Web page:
Successful Deer Hunter
Deer Hunting. A northern Michigan tradition. Many years of history, stories, and hunting adventures passed down in the generations of family hunters. Another year of tradition within my family has passed, and it has been a very memorable one. This year, the weather was warm through opening day and a few days though the hunt. I talked to several folks with mixed reports of deer movement activity; some reporting lots of movement, and other reports of little or no movement. Whichever your experience or theory, plenty of deer were harvested this season in Michigan. Winter came in quickly by Saturday, and I’m sure that held up some of the movement for the next couple of days after that.
I started my hunt this year two days late. That’s not unusual for me, I was unable to make it a four-day hunting excursion away from work and falconry responsibilities. So as I arrived on Wednesday eventing to a temperature of 58° F, there was nothing on the buck pole. Not surprising, given the warm temps. The two deer that had been taken at deer camp so far were hung, gutted, and processed as quickly as possible to save the meat. My first evening was filled with laughter and stories with family and friends, as we packaged up some of the bounty harvested the day before. Always a good time.
I awoke abruptly out in the camper to the sound of a started pick-up truck. It seems that my alarm did not go off as expected. No worries, I had plenty of time to get a cup of coffee, pack up my lunch, and head out to my blind. The preparations this year were very easy, as I had planned everything to make it especially easy. I suited up halfway and drove out to the *NEW* Death Valley deer blind that had been restored the previous month.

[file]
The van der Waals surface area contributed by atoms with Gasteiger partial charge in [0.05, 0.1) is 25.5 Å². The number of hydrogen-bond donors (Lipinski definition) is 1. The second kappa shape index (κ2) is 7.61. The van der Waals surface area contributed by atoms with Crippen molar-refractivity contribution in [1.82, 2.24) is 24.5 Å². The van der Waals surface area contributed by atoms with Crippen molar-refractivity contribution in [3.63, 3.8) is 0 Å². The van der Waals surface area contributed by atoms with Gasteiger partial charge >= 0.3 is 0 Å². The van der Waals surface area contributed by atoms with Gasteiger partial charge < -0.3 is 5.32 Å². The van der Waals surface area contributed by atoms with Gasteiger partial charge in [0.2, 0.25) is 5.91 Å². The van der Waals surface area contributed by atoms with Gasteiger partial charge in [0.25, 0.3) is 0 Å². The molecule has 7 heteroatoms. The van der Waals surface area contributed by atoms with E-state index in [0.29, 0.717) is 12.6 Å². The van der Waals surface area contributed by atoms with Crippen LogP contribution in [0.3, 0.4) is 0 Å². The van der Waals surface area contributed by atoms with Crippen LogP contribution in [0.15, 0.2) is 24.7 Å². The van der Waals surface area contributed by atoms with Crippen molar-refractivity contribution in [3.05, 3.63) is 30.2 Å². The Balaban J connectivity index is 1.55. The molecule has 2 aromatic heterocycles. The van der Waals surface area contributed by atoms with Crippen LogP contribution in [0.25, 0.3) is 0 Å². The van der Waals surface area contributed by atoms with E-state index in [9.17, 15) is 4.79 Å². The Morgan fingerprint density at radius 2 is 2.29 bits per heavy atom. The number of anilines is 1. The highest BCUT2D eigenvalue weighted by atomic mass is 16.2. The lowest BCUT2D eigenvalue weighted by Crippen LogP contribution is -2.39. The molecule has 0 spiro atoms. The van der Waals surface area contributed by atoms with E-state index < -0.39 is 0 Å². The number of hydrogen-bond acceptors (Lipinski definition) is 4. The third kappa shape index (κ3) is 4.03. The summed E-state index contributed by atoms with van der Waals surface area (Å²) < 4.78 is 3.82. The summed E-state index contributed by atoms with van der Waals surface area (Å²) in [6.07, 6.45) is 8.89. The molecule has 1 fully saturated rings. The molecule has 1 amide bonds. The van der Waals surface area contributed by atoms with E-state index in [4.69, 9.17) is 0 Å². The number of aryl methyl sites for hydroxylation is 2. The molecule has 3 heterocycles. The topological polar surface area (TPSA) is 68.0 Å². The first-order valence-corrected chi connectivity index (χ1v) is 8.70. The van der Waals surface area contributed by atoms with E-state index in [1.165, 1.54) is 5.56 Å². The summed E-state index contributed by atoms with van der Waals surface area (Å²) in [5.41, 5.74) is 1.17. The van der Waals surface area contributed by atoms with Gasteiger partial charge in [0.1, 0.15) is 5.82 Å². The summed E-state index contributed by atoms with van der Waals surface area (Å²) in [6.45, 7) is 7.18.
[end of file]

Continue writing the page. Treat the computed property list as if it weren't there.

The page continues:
The morning started like every other one: dark. The exception to this morning was the left-over “SuperMoon” was waning and still brightened up the landscape a little. The beauty of sitting out in a deer blind so early in the morning is the solitude that you get when you finally get your gear settled. The silence of the woods early in the morning is incredibly peaceful and it’s one of the few times where you can hear the trees whisper. As the morning progressed, a few deer crossed my viewing area across the meadow. Typically, a doe, followed by her yearling were the usual visitors through the valley. Occasionally, there was a spike-buck following the pair, or a larger 4-pointer. The key to watching deer cross the valley is to be keen to the bucks trailing the does a few minutes later, after they pass. Always be ready for them, for they are walking with a purpose. So with a total of 10 deer spotted before lunch time, I was satisfied with the activity and movement in the area, and still hopeful to be successful on my first day. The lunch period was slow, and there was no activity until about 2:30 pm. A pair of does ran up the valley from behind the blind and veered off to the right. I was ready for the buck following them, but he never appeared. I waited intensely with my gun to the ready, holding out for the buck that should have been pursuing them. After a little while, I heard some rustling off to my right. The river runs through the area, about 150 yards off to the right of the blind, and I noticed a deer browsing. It wasn’t until he lifted his head up that I could see the 8 points above his ears. I lined up the shot, and waited until he showed me his shoulder, and I pulled the trigger.
I gave him enough time to lie still, dragged him about 30 yards or so out of the woods and drove back to deer camp with an 8-point buck on the trailer. What a great day of deer hunting! The next day, a couple of us drove into town for some provisions at the local market. We stopped by the DNR office the next day, even got my successful deer hunter patch!